Saturday, May 03, 2014
Post Tenebras Lux
Written and directed by Carlos Reygadas, Post Tenebras Lux (Light After Darkness) is the story of a posh Mexican family who live in rural surroundings as a man deals with his environment and class status. The film is an exploration into a group of people who are part of a certain world yet have desires and such that would have them removed from the people they‘re surrounded by. Starring Adolfo Jiminez Castro, Nathalia Acevedo, Willebado Torres, Rut Reygadas, and Eleazar Reygadas. Post Tenebras Lux is a haunting and mesmerizing film from Carlos Reygadas.
The film is an impressionistic story revolving around a New Age architect and his family who live in rural Mexico in a posh home where they have poor/working class men working for them. Yet, it’s a film that doesn’t play into any kind of traditional narrative as it’s mostly non-linear where Juan (Aldofo Jiminez Castro) deals with his own status as he reflects on his life as he also thinks about what he wants for his family. Juan is a man troubled by his own desires as well as he seeks help but he would deal with his own issues as it relates to what he wants for his family as well as the people he meets who aren’t rich as some are envious of his status. The film’s script doesn’t play into any kind of traditional narrative in order to make it a film about memories and fantasies as there’s also elements of surrealism that comes into play.
Carlos Reygadas’ direction is entrancing not just for the imagery that he conveys in its 1:37:1 full-frame aspect ratio. It’s also for the dream-like quality that he creates as many of the film’s exterior setting has these very impressionistic yet crystallized blurs around the frame with the middle of it being very clear. It’s among the many aspects of the film that is so unique not just in the way many of these exterior settings are presented but also a world that seems to be removed from reality or fantasy as Reygadas would shoot the film with these long hand-held and steadicam tracking shots for its opening sequence. Much of the film’s interior settings is shot without these impressionistic edges in order to present a blur with reality and fantasy. Two of these sequences involve a Christmas dinner and a strange sequence at a spa play into this idea of fantasy that Juan wants.
The latter of which involve Juan and his wife Nathalia (Nathalia Acevedo) watching people having orgies in spas as it would play into the sexual frustrations that Juan deals with. Particularly in an earlier scene where he talks to one of his workers about that as it adds to that blur between reality and fiction. Much of the film is set in rural Mexico in its forests filled with beautiful trees and such while there’s a few scenes set in Europe to play into Juan’s posh background and the disconnect he has with rural Mexicans. The film’s climax not only involve what Juan has suffered through but also the strange connection he would have with one of his workers as it would play into the idea of faith and redemption. Overall, Reygadas crafts a very exotic yet chilling film about fantasies and its collision with reality.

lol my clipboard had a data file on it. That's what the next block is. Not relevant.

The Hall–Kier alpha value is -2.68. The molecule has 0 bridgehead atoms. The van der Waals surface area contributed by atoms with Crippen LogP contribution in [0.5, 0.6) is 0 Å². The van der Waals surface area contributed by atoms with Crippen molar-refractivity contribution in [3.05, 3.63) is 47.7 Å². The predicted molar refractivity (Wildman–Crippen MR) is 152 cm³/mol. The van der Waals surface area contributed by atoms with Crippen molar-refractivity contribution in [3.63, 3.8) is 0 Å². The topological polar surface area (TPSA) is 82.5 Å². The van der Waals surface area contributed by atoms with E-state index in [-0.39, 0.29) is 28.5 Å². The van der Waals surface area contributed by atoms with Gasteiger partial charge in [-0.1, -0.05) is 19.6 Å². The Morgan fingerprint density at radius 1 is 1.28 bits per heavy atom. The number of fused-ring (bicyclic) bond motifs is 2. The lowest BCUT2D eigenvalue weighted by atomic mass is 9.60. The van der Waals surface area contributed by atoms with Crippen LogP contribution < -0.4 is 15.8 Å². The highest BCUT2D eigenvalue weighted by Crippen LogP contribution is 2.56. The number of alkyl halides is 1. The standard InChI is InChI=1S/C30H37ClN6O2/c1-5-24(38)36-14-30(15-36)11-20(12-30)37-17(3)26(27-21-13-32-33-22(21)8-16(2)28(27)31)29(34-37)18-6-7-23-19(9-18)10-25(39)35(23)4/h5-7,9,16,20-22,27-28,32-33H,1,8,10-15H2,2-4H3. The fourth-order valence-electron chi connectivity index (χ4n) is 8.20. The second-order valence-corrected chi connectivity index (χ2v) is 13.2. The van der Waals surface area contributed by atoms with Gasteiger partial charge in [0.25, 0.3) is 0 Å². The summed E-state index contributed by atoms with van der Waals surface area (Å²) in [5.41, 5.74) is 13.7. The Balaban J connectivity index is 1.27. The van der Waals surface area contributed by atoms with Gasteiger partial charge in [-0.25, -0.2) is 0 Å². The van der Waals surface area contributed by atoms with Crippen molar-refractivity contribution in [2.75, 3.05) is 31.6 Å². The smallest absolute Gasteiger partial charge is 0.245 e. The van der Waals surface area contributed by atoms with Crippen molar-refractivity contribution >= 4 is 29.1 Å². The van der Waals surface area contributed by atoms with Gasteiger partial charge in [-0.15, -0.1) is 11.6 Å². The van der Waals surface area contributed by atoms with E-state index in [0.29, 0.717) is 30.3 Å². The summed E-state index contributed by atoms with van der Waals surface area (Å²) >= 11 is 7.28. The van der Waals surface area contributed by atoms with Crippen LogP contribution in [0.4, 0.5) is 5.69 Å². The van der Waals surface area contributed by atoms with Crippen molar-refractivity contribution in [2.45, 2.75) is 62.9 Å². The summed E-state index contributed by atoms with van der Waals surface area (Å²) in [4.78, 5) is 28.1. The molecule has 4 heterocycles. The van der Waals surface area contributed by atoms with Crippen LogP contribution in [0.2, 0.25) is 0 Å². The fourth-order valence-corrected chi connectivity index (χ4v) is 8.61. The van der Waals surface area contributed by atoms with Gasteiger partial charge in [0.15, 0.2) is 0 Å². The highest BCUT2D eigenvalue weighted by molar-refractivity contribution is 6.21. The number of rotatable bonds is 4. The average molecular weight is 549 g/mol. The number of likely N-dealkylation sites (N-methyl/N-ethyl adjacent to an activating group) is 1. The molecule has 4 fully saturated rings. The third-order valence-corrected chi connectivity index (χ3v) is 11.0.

Cinematographer Alexis Zabe does amazing work with the film‘s cinematography from the ethereal colors of the Mexican exteriors in the forest and mountains to the rich look of the interiors with its low-key lighting and lush imagery. Editor Natalia Lopez does excellent work with its editing as it‘s mostly straightforward yet methodical as it doesn‘t play to conventional ideas of editing. Production designer Geraldo Tagle and art director Nohemi Gonzalez do fantastic work with the look of the house that Juan and his family live in as well as the poor home some of his workers live at.
Visual effects supervisors Rodrigo Echevarria and Juan Manuel Nogales do superb work with the film‘s minimal visual effects such as the blurred edges of the camera as well as the mysterious red devil that appears in one major sequence of the film that plays to its surrealism. Sound designer Sergio Diaz does brilliant work with the sound work from the calm atmosphere of the forest to some of the raucous sounds in the parties and such that the characters encounter while much of the music in the film is played on location as it mostly features traditional Mexican music as well as a cover of a Neil Young song performed by one of the characters.
The film’s incredible cast includes some notable small roles from Jose Alberto Sanchez as Juan’s head worker El Jarro, Suemi Valderrama as Siete’s wife Samanta, and Willebado Torres as Juan’s worker Siete who becomes envious of Juan’s richness. Rut and Eleazar Reygadas are wonderful as Juan and Nathalia’s kids as they play into the sense of innocence that is in Juan’s complicated world. Nathalia Avecedo is amazing as Nathalia as a woman who tries to deal with Juan’s sudden detachment as well as the world she encounters that includes the chilling spa sequence. Finally, there’s Adolfo Jiminez Castro in a phenomenal performance as Juan as this rich architect who deals with his own desires and what he wants for his family as well as his disconnect with the people he’s surrounded by as well as his wife which leads to his own sexual frustrations as it’s a very haunting performance.
Post Tenebras Lux is a marvelous film from Carlos Reygadas. While it’s definitely not an easy film to watch due to its unconventional storyline and impressionistic images. It’s still a film that plays into the world of what men want in the world but also the disconnect they would have with their own surroundings. In the end, Post Tenebras Lux is a ravishing yet cerebral film from Carlos Reygadas.
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